August 27, 2007

As many of you are aware¦ I am not the typical financial talk radio host that tells you that if you make use of credit cards or a home equity loan your wallet will catch on fire and your first born will be promised to the issuing bank or credit union.

No I personally make use of both credit cards and the large sum of equity that I have in my personal residence.  I responsibly pay my credit cards off each month, but thoroughly enjoy the $1,200 to $1,500 of annual rewards and cash back that I receive.  I also use my home equity as a tool that allows me not to keep huge sums of cash sitting on the sidelines just in case I need money for an emergency. I want as much of my money working for me at all times, so that eventually my army of working dollars earns more than I can make with my back, hands, and brain. Let’s face it: Investment income that is automatic and pays your monthly bills can open your life to many more opportunities as well as complete financial independence.

However, I am quickly realizing that many have gone too far in the use of debt. Just as Alan Greenspan spoke of the late 90s equity markets with the words, irrational exuberance, I think that we can use the exact the same logic and apply it to the average person’s use of debt.  Many have taken the tool of debt to levels that are now causing them to sink into financial ruin.

This is unfortunate and we need to pay close attention to this trend because it will directly impact the performance of your investments and the financial markets. The dirty little secret about our recent economic growth is that most of it has been provided on the back of consumer spending.  Americans have had a healthy appetite for new cars, homes, electronics, and eating out.  All of these activities and purchases have driven the engine of the economy, and as a result corporate earning have been good and even exceeded expectations.

However, if all of a sudden the spenders wake up and realize that the party of easy money is over: watch out below.  The Government guys that are supposed to keep up with this type of change realize this too.  Listen to this Press Release issued by the Federal Reserves’ Federal Open Market Committee on August 17th:

Financial market conditions have deteriorated, and tighter credit conditions and increased uncertainty have the potential to restrain economic growth going forward. In these circumstances, although recent data suggest that the economy has continued to expand at a moderate pace, the Federal Open Market Committee judges that the downside risks to growth have increased appreciably. The Committee is monitoring the situation and is prepared to act as needed to mitigate the adverse effects on the economy arising from the disruptions in financial markets.

Voting in favor of the policy announcement were: Ben S. Bernanke, Chairman; Timothy F. Geithner, Vice Chairman; Richard W. Fisher; Thomas M. Hoenig; Donald L. Kohn; Randall S. Kroszner; Frederic S. Mishkin; Michael H. Moskow; Eric Rosengren; and Kevin M. Warsh.

In other words, I think they meant the following….Oh we might have misjudged how drunk on debt the banks and consumers of America have become.

The thing about this statement that bothers me is that I do not want the Federal Reserve to jump to action too soon.  There are a lot of bank and individuals that knew what they were doing when they hung it all out there and essentially gambled with credit.  These people need to feel some pain, so that the market can adjust and become healthier and grow to new highs.  If the government jumps in too quickly to save these individuals, the activity that has led us to this period of huge market swings and volatility will not have been corrected.  It is essentially a slap on the wrist or like a doctor giving a patient a steroid instead of treating the actual cause of the sickness.  Sure the patient feels good in the short-term, but ultimately the sickness has not been cured.  This could be exactly what happens to our Financial Markets if the Federal Reserve acts too soon.  Sure it will make us all feel good in the short-term and even level out the market volatility, but this could have a very negative impact to the economy in the long-term.  If you need proof go review what happened to the financial markets in the late 80s that led to the recession of 1991 (does the Savings and Loans bail out ring any bells?!).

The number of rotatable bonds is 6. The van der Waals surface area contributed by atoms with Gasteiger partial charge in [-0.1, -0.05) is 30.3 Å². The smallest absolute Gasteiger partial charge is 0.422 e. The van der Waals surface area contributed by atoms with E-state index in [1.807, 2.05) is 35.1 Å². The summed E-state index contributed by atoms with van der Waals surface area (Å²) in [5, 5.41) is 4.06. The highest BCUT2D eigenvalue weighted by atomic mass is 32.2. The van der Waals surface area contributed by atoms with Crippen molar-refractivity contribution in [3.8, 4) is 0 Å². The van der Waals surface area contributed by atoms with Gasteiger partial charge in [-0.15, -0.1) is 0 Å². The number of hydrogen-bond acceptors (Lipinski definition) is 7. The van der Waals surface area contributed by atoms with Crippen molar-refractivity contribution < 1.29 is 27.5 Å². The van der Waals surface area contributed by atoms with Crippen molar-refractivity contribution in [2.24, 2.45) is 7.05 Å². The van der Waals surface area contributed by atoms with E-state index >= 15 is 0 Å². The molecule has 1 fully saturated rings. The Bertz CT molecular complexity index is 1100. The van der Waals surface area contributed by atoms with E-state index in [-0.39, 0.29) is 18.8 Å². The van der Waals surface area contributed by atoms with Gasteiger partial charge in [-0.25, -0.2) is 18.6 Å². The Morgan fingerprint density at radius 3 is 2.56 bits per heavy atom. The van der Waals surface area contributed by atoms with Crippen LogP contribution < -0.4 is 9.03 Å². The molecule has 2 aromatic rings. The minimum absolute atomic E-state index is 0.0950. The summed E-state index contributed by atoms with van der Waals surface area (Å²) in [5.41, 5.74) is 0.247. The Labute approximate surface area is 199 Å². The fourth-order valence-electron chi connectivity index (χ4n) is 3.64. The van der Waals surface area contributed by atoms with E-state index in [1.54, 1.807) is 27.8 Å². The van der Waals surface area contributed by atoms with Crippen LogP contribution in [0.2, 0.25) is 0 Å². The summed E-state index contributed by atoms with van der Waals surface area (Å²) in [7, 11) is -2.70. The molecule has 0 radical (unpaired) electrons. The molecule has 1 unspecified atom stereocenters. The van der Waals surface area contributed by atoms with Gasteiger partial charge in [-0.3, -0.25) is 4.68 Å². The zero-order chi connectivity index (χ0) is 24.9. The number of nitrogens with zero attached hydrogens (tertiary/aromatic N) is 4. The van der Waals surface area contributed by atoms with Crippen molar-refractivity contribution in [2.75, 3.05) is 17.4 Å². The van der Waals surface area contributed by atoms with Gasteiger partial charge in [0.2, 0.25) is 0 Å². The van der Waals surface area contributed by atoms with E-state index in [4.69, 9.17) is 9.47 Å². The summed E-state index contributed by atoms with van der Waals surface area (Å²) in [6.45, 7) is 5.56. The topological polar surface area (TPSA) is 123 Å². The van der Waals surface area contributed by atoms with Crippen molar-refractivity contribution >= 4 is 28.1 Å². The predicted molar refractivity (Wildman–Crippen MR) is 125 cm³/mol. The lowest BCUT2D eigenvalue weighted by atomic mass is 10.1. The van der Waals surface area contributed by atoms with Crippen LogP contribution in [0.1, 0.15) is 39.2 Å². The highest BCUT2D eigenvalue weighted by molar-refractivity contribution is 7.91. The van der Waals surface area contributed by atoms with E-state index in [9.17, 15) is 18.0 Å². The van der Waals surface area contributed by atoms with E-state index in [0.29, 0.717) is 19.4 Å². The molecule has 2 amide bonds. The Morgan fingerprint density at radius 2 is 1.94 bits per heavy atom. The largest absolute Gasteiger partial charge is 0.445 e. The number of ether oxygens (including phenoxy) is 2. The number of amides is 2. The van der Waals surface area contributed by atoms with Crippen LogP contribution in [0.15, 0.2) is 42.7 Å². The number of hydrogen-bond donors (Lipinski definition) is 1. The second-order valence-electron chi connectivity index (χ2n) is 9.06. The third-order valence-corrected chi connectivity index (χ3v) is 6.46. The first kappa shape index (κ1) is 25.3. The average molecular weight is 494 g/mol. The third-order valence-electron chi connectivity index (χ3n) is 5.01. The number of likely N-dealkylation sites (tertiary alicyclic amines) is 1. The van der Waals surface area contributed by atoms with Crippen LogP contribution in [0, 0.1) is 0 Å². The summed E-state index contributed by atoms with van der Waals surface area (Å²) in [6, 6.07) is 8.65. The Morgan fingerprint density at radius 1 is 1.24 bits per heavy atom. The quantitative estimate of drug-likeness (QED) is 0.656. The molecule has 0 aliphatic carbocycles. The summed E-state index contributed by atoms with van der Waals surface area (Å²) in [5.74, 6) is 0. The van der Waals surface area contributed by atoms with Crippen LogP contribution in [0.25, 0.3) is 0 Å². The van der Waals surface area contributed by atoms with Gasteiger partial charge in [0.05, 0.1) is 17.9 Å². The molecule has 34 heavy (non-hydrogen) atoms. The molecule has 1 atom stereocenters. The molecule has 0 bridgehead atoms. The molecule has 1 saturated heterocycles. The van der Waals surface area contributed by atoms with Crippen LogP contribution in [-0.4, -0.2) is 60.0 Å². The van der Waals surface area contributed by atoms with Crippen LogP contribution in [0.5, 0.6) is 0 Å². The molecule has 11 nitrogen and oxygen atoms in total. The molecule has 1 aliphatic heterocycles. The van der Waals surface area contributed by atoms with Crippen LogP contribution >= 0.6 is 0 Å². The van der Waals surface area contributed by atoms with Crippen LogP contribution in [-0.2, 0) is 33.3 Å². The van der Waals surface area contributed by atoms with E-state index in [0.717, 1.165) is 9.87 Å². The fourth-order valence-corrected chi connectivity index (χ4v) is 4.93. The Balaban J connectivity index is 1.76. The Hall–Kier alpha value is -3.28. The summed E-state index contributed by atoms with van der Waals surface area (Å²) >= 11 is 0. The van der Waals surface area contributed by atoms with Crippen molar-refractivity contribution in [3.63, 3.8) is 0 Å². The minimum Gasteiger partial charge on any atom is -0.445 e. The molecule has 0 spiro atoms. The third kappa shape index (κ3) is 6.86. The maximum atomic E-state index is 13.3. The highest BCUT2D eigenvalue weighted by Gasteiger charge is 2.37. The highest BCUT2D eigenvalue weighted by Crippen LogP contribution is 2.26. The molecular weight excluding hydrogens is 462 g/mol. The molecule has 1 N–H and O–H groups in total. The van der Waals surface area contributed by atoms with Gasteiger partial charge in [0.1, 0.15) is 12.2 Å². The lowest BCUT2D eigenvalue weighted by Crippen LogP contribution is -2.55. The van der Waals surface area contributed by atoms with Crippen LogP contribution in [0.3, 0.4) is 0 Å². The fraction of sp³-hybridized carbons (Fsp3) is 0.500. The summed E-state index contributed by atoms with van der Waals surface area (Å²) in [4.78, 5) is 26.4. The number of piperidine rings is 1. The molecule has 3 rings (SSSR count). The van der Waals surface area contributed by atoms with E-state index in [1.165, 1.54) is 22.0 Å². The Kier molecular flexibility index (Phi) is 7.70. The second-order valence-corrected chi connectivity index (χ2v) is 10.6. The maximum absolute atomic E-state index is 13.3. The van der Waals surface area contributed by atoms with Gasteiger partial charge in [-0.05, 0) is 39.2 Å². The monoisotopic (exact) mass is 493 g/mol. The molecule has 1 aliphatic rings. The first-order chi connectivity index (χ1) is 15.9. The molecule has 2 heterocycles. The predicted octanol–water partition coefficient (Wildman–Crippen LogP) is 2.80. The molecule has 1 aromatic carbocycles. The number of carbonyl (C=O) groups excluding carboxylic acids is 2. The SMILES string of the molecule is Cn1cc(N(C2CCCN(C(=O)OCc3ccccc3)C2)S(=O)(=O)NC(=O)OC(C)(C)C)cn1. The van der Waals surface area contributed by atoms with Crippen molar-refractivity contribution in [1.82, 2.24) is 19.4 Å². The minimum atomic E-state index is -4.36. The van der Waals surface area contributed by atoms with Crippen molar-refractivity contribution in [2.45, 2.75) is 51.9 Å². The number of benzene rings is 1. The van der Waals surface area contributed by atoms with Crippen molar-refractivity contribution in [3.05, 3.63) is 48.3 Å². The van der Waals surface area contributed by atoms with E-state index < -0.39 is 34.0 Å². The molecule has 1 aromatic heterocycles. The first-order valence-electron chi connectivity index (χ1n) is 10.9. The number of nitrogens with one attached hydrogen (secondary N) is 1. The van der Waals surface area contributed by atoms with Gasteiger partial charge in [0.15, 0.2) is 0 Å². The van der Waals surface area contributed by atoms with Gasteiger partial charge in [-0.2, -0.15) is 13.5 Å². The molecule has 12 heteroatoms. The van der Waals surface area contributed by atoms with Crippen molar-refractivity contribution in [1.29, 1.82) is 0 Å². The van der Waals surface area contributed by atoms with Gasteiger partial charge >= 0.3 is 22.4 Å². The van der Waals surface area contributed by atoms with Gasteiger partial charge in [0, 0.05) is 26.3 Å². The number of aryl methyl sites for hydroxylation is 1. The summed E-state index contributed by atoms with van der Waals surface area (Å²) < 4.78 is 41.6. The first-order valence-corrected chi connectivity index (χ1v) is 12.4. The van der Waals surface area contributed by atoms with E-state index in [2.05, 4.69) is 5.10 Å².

What does this mean to you and your investments?

Evaluate whether the money that you have invested is long-term money (money that can be locked away for > 5-7 years) or short-term money (money that will be needed within the next 3 years).  If the money is for long-term purposes such as retirement or the education of your 3 year old, then relax and look at this as a positive (you are getting a discount on what will be worth much more in the future).

Below is a visual of the Emotions that an individual feels during a typical market cycle.  Do not fall pray to your emotions. Remember simple statements such as “Buy Low and Sell High”.  This does not work if you get flustered at the first sign of trouble and head for the exits.


Be part of the solution and show responsibility with your personal finances

* How to use debt (Rules of Thumb that can help you evaluate if you are abusing debt):
** Mortgage Payments should not total more than 30-35% of your gross income
** The expense of Automobiles including the cost of paying your auto loans as well as insurance and fuel should not exceed 8-12% of your gross income.  Truthfully I hate debt on cars… If you can not pay cash for a car then at least make sure that you do not finance the car for more than 48 months (I prefer 36 months)
** Other Debt Including Credit Cards should not exceed 5% of your gross income

[audio: https://moneyguy.com/podcasts/Money-Guy.com 08-27-2007.mp3]



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